We affectionately call it his newest “toy,” but Dr. David Menton’s brand-new high-tech microscope is anything but—yet he enjoys using it so much, that it has brought out the youngster in him. It’s called an Olympus BX41 compound microscope, and multiple donors (two of them in Australia) paid for it, understanding the incredible outreach that can be accomplished with it.
The microscope has a range of 40X magnification to 1000X mag, and it has a microscopic video capability to watch things live under the microscope and then be projected on a large screen live (much better than just looking into the viewfinder). And it also comes with a high-resolution digital camera.
Dr. Menton has a PhD in cell biology (from Brown University) and has always marveled at the complexity of even the so-called “simple” cells. On Monday, he hooked up his new microscope to a video projector/screen and showed museum guests the incredible complexity of life.
In this photo, he gives a presentation to teachers from nearby Calvary Christian School—16 teachers and its head administrator, Dr. Don James—who were here for their ongoing professional development. The Calvary Christian teachers group also heard Dr. Terry Mortenson speak on the topic of the so-called “ape-men” (see the two photos) and also attended the anti-racism lecture by Dr. Georgia Purdom on the origin of all the people groups around the world.
Dr. Menton says this about his new “toy”:
When I retired from Washington University School of Medicine in St. Louis, Missouri, I had a passion to use my knowledge and experience to encourage Christians and to challenge unbelievers. While teaching at the medical school, I used a microscope with an attached video camera to prepare medical students for their microscopic anatomy lab. Knowing how effective this direct mode of teaching is, using real specimens in real time rather than pictures, I was keen to use this technology to give a very different sort of creation presentation.At the museum, Dr. Menton will soon be giving talks using this new microscope called “Life in a Drop of a Jungle.” He will take little drops out of our ministry’s lake (it’s so lush around it now that it resembles a jungle) and show pond amoeba and such. Check back at www.CreationMuseum.org for these talks.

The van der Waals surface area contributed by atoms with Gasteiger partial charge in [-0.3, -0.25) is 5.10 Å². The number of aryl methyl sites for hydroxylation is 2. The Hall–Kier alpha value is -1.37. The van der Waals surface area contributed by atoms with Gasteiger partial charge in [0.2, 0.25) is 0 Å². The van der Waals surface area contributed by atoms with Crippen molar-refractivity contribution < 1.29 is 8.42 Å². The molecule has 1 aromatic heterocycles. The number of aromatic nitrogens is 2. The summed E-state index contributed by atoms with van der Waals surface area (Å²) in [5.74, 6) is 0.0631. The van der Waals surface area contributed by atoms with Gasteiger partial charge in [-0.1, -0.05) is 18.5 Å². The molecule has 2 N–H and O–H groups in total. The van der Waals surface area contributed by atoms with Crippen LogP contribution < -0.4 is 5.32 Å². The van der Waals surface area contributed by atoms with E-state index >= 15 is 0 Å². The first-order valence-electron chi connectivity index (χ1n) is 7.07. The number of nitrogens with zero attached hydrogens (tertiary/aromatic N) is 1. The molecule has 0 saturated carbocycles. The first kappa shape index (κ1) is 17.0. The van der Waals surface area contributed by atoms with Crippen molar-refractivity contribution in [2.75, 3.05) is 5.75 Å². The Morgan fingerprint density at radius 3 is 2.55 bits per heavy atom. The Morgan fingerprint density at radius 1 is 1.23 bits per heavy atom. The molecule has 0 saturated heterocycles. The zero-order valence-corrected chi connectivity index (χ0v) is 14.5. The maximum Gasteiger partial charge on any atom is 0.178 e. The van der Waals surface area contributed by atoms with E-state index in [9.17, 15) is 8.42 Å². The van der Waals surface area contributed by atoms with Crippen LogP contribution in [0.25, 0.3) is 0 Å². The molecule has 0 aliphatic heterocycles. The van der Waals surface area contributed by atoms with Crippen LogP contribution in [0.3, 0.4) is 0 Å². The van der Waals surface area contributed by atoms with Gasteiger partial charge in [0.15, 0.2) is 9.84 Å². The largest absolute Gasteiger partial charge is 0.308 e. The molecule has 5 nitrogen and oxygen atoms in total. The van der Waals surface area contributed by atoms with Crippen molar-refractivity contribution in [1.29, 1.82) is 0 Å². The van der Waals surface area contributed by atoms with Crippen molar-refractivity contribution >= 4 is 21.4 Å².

I will be using our new microscope here at the museum to show the marvels of the human body (and many other living things including plants) at a level suitable to people of nearly all ages. I see it as complementing the museum planetarium in the sense that we can go from seeing God’s handiwork in the big things He has made in the heavens, to viewing through a microscope the small things that make up our living body. Having spent 34 years teaching microscopic anatomy to medical students, I assure you “God is in the details.”
The microscope will be equipped with special optics (phase contrast) that will allow me to show living-swimming microscopic animals in pond water. I know from experience what a thrill this is for children. We will collect water from various locations on the museum pond and show our visitors what marvels God has hidden there. They will learn that these little one-celled animals are not “simple,” as some insist, but rather manage to do with one cell all of the basic things we do with 30 trillion cells.
I especially hope to influence Christian young people to enjoy science and even consider science for a career. Sadly, young Christians are often reluctant to pursue science out of fear of evolutionary intimidation, but God can protect and bless them even as He has done for me. Indeed, the biblical perspective makes science intelligible in a way that the unbeliever cannot appreciate. Certainly, we very much need Christians in science, medicine, and the allied health areas. Who knows what impact I may have on young people with the microscope you made possible with your generous gift?
“Day” Talk Coming to MuseumIndeed, one of the great bonuses we’re offering at the Creation Museum is our speaker series, featuring our excellent speakers like Dr. Menton and Dr. Tommy Mitchell (and many others). In the photos here, you can see that Tommy gave a presentation last week in the museum’s SFX theater on the topic “Jurassic Prank: A Dinosaur Tale.”
Dr. Mitchell is a medical internist and a very dynamic lecturer for AiG. Last week his “Jurassic Prank: A Dinosaur Tale” included clips from the film Jurassic Park—it was all done to show the truth and fallacies about dinosaurs.
Many of the lectures are free with paid museum admission or museum membership.
The next time guests can hear Dr. Mitchell will be on Wednesday, August 20 at noon when he will speak on “Why Can’t a Day Mean a Day?” For more information about Dr. Mitchell, please visit our website at:
Leaving and becomingThanks for stopping by and thanks for praying,
(Ruth 2:11) And Boaz answered and said unto her, It hath fully been shewed me, all that thou hast done unto thy mother in law since the death of thine husband: and how thou hast left thy father and thy mother, and the land of thy nativity, and art come unto a people which thou knewest not heretofore.
For some like Jews & Moslems, coming to the Lord Jesus Christ means leaving father and mother and becoming a part of a strange, new people, Christians.